JH appeared to show a displeasure at the confusion caused by naming rights sponsorship of sporting venues and tournaments in a radio interview with Liam Bartlett of ABC Radio in Perth on Friday October 10. In a discussion of the Rugby World Cup (of which I have used other excerpts elsewhere in this forum), JH got himself into the following tangle:
JH is a simple man of simple 1950s Sydneycentric values, so missing an AFL grand final because his daughter was getting married at the same time didn't trouble him that much. Though it did upset lots of Melbournites.
Melanie Howard married Rowan McDonald (no relation to Ronald, apparently) at the father of the bride's taxpayer-funded residence at Kirribilli House on Saturday afternoon, September 27. The ceremony started during the fourth quarter of Brisbane's drubbing of Collingwood.
Not content with ignoring the Kyoto Protocol on global warming or the UN Security Council over Iraq, JH decided to disparage a ruling of the International Rugby Board over the singing of "Waltzing Matilda" before Australia's Rugby World Cup games.
The IRB made a decision in August that only national anthems and performances such as the haka could be performed before the start of matches in the World Cup. While the haka was considered to be of "cultural significance", Waltzing Matilda was rejected because the IRB deemed the emotional Australian ditty about a suicidal sheep stealer not to be culturally significant.
Agence France-Presse have dropped an incredible clanger in a item which has appeared in many news services around the world in the past 24 hours, incorrectly attributing Steve Waugh with comments made by Murray Goodwin last week.
As I've previously discussed on the forum, former Zimbabwean Test batsman Goodwin made some fairly outspoken comments about that country's selection policies when talking to reporters in Perth on October 6, comments which have since seen him charged with an alleged breach of Cricket Australia's code of player conduct.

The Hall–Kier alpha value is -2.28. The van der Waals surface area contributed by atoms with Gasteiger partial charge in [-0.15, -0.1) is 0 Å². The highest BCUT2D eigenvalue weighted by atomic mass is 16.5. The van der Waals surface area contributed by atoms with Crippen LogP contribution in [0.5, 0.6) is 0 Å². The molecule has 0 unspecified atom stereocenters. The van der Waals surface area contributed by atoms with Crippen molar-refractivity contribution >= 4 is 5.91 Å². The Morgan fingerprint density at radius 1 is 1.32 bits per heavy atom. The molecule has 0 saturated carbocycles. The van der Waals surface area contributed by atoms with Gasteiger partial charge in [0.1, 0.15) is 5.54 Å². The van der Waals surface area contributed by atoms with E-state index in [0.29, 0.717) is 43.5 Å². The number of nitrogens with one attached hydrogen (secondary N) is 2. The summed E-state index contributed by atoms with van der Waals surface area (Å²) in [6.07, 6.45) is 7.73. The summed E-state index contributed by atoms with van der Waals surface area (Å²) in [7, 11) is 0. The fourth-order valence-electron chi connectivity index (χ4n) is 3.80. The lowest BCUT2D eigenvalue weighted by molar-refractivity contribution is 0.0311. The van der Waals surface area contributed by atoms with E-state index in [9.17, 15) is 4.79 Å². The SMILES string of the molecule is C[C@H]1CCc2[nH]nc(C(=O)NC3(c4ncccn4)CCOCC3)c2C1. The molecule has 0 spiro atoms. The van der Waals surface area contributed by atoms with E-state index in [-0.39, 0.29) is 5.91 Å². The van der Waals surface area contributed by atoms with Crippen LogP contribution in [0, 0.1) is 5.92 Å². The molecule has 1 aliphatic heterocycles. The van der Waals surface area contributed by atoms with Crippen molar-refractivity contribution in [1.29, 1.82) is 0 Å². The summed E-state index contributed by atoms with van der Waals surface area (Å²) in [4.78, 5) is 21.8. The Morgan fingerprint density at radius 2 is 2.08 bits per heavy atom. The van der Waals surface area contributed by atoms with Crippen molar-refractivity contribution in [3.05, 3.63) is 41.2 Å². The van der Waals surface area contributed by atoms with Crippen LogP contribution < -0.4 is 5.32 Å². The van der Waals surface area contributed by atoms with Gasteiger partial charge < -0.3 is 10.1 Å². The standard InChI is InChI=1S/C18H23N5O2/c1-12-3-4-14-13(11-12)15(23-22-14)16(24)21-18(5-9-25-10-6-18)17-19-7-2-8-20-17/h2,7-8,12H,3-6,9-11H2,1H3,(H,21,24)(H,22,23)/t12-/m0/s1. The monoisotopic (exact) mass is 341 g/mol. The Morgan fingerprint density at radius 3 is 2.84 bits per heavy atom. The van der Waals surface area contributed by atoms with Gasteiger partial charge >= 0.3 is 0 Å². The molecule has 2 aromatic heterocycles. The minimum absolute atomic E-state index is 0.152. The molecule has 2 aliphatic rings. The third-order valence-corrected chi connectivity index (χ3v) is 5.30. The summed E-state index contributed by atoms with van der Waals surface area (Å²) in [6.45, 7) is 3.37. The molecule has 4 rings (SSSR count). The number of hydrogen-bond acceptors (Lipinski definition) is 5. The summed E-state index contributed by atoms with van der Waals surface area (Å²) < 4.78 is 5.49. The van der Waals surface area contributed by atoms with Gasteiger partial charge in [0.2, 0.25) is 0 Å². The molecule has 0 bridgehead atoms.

The ups and downs of Kenyan cricket continue. After their amazing - if somewhat lucky - appearance in the semi-finals of the ICC World Cup earlier this year, Kenya has failed to qualify for the Under-19 world championships to be held in Bangladesh next February.
The only one of the eleven full One-Day International countries needing to go through the qualifying rounds for the Youth World Cup (by virtue of not having Test status), Kenya had merely to finish in the top two of the combined Africa-East Asia Pacific tournament which concluded in Windhoek, Namibia, last week.
It's going to be a struggle to take an interest in the two Test "3 Test Series" between Australia and Zimbabwe. Coming so soon after the Bangladesh series, it is hard to see this being anything other than a 2-0 cakewalk for the Australians.
Australia is the outstanding Test team of our time, there can be no doubt. They have a batting lineup whose depth and talent is of historic proportions. Matthew Hayden demonstrated amazing staying power with his world record 380 against Zimbabwe at the WACA, while Adam Gilchrist is an extraordinary player to be coming in to bat at seven. The bowling, however, does not have the same immense depth to draw upon.
JH visited Darwin on Monday August 5, where he attended the Darwin Cup (and failed to pick the winner). On Tuesday and Wednesday August 6 and 7 he headed east to northern Queensland to visit aboriginal communities in Weipa. Australia played Bangladesh in a one-day international at Marrara Oval, Darwin, on Wednesday the 7th - the first ODI ever held in Darwin (which had staged the First Test between Australia and Bangladesh almost three weeks earlier). JH wasn't there.
Bravo to Matthew Hayden for a brilliant innings and a new world Test record of 380. And for grabbing some of the media spotlight away from the Rugby World Cup on its opening night.
There's been a lot of friction in Zimbabwean cricketing circles over "black quotas" in team selection. I believe that an "affirmative action" policy is important for the long-term development of the game in Zimbabwe. It's a pity that the ZCU is not being open and transparent about its motives.
It is clear that there has been a lot of dissatisfaction among some of the country's leading white players in recent years. Murray Goodwin stated it in a rather unsubtle fashion the other day when he said that black players were getting a "free ride" into the team without having to "perform as well as the European guys to get a game". (It looks like he's in trouble with the WACA over those comments, and I wouldn't be surprised if the Sussex CCC, his northern hemisphere employer, has words to him as well.)